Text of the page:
None of those names are meant to excite you, nor to slot in at the top of the rotation. But any one of them could have at least upgraded the unit’s depth, for the cost of money that isn’t being spent elsewhere. They’re simply meant to look more attractive than the proverbial Cesar Valdez, whom Oakland called on as early as April 20 this year.
The A’s find themselves with a wealth of promising but unreliable options, and with money to spend on an addition but slim pickings to choose from. There isn’t a specific name I had to have on that free agent list, but after watching the last two years I can’t help wondering if we’ll regret not grabbing any random one of them. Predicting pitching is a fool’s errand, which is exactly why you should overstock.
As for the incumbent group, here’s an answer to our trivia question. Oakland’s single best start of the year was made by Mengden, with his two-hit shutout against the Phillies — it was tied for the fifth-highest Game Score (90) in all of baseball. To find the second-best A’s start, you have to reach back to April when Jesse Hahn spun eight innings of one-hit ball against the Angels — giving us a reminder of the high ceiling he once held.
Perhaps those factoids give us a clue about the future. Nico included a poll in his recent post (linked above), and Mengden received nearly half of the 1,000 votes as the rotation’s prime breakout candidate. Meanwhile, Hahn is out of minor league options, so if the team wants to give him another chance to start then it’s now or never. If those two were combined with Manaea and Graveman, for example, then there may be just one more spot for either a new acquisition or an in-house battle for No. 5.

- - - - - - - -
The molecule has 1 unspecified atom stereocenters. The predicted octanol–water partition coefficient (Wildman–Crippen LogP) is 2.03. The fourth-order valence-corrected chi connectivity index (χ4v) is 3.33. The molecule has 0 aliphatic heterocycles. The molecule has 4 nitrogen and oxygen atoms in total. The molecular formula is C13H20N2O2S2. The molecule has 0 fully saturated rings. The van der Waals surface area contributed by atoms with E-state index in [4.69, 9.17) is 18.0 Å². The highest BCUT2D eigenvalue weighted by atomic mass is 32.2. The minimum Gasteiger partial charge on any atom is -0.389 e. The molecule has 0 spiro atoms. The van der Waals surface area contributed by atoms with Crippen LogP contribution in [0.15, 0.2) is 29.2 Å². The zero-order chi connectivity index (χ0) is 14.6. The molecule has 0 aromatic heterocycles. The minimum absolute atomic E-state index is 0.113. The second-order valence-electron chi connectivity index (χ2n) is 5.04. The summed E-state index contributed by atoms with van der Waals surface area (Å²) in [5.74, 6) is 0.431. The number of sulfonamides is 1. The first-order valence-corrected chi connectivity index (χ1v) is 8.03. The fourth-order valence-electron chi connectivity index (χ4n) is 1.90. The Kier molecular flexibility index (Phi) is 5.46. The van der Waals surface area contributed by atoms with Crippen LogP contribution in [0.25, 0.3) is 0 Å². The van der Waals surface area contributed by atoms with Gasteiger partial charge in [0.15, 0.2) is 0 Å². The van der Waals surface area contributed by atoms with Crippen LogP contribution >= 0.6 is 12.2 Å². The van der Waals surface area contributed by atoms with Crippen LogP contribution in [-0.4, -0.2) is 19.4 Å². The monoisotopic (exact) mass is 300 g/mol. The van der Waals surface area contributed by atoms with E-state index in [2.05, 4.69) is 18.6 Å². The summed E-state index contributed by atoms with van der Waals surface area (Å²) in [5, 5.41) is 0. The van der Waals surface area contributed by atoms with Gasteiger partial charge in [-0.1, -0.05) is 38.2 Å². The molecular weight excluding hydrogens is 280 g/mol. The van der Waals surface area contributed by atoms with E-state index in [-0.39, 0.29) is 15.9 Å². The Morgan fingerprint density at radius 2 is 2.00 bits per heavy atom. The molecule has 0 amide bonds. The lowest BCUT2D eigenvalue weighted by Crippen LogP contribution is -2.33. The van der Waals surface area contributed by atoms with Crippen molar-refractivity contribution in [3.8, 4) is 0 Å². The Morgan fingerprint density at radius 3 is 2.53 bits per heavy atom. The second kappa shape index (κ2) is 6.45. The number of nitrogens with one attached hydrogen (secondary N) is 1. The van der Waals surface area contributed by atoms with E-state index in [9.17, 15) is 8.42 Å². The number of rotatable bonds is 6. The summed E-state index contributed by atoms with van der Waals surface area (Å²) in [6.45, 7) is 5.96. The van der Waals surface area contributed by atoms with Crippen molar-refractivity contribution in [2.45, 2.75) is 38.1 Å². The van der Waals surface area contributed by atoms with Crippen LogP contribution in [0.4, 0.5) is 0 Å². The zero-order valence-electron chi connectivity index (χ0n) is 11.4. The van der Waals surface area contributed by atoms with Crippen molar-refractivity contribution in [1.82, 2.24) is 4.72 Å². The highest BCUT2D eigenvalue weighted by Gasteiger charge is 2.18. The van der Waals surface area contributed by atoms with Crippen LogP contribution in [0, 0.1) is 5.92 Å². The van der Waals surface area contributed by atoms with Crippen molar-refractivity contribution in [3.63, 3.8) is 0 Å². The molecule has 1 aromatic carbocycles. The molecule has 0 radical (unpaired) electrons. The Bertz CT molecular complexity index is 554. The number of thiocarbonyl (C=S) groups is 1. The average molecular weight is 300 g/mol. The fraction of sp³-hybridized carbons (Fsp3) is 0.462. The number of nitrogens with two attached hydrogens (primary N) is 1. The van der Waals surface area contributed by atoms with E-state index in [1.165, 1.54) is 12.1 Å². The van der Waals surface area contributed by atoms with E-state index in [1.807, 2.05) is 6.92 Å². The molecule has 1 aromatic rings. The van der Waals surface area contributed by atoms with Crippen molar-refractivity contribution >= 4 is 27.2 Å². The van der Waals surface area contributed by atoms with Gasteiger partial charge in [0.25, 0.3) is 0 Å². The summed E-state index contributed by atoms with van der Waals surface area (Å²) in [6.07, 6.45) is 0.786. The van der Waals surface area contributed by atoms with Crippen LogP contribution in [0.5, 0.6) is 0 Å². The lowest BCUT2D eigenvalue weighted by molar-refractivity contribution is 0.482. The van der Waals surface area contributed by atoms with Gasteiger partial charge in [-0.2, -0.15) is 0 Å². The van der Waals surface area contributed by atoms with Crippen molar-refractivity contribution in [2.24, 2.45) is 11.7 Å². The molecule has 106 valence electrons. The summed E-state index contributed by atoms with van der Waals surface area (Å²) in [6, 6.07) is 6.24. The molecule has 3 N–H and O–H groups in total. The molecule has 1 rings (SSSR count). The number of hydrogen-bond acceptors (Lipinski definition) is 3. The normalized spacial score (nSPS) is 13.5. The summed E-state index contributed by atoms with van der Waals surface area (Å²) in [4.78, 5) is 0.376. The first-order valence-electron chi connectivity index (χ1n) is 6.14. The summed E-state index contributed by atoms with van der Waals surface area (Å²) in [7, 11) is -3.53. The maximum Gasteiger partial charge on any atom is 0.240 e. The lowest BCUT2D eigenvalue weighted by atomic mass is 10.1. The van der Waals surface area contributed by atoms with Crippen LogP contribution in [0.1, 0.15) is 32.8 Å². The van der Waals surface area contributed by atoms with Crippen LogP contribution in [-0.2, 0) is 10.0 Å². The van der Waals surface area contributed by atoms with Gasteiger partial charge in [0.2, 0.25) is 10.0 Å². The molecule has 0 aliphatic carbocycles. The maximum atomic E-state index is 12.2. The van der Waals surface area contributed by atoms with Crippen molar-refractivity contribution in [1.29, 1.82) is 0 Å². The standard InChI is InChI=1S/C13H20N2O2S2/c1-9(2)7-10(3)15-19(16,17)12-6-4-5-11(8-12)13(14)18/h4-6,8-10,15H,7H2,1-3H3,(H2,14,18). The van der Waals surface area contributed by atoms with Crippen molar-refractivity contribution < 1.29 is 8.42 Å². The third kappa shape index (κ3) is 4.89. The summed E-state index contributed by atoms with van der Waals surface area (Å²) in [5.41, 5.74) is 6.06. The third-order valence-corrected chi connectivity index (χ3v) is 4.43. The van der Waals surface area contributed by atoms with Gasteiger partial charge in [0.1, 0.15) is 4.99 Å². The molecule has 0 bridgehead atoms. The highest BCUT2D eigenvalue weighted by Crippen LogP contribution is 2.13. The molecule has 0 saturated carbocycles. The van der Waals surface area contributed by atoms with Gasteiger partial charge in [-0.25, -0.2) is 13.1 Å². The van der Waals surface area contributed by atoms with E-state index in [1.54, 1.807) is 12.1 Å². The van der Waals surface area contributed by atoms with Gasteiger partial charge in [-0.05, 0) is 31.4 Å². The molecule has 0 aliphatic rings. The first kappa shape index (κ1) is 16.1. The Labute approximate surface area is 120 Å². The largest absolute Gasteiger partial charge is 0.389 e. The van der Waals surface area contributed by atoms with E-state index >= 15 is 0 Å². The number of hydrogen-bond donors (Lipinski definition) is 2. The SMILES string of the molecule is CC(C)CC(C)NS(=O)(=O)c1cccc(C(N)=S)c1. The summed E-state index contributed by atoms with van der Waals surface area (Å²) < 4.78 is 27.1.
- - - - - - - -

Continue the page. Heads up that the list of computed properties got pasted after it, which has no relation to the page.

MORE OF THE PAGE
That leaves us at a stalemate, as you could make a good argument in favor of going any number of different routes. Keep Hahn, or move on? Play the kids, or stash as many as possible in Triple-A? I’d still like to add an arm, any arm, but I’m happy to trust the A’s on matters of pitching. Choose your own adventure in the poll below!
Some other free agents I didn’t mention, if you need inspiration for the “Someone even cheaper” option: Jeremy Hellickson, Chris Tillman, Miguel Gonzalez, Ricky Nolasco, Bartolo Colon
Which starting pitcher should the A’s add?
This poll is closed
Jeff Samardzija (trade)
Someone even cheaper?
None, stick with what we’ve got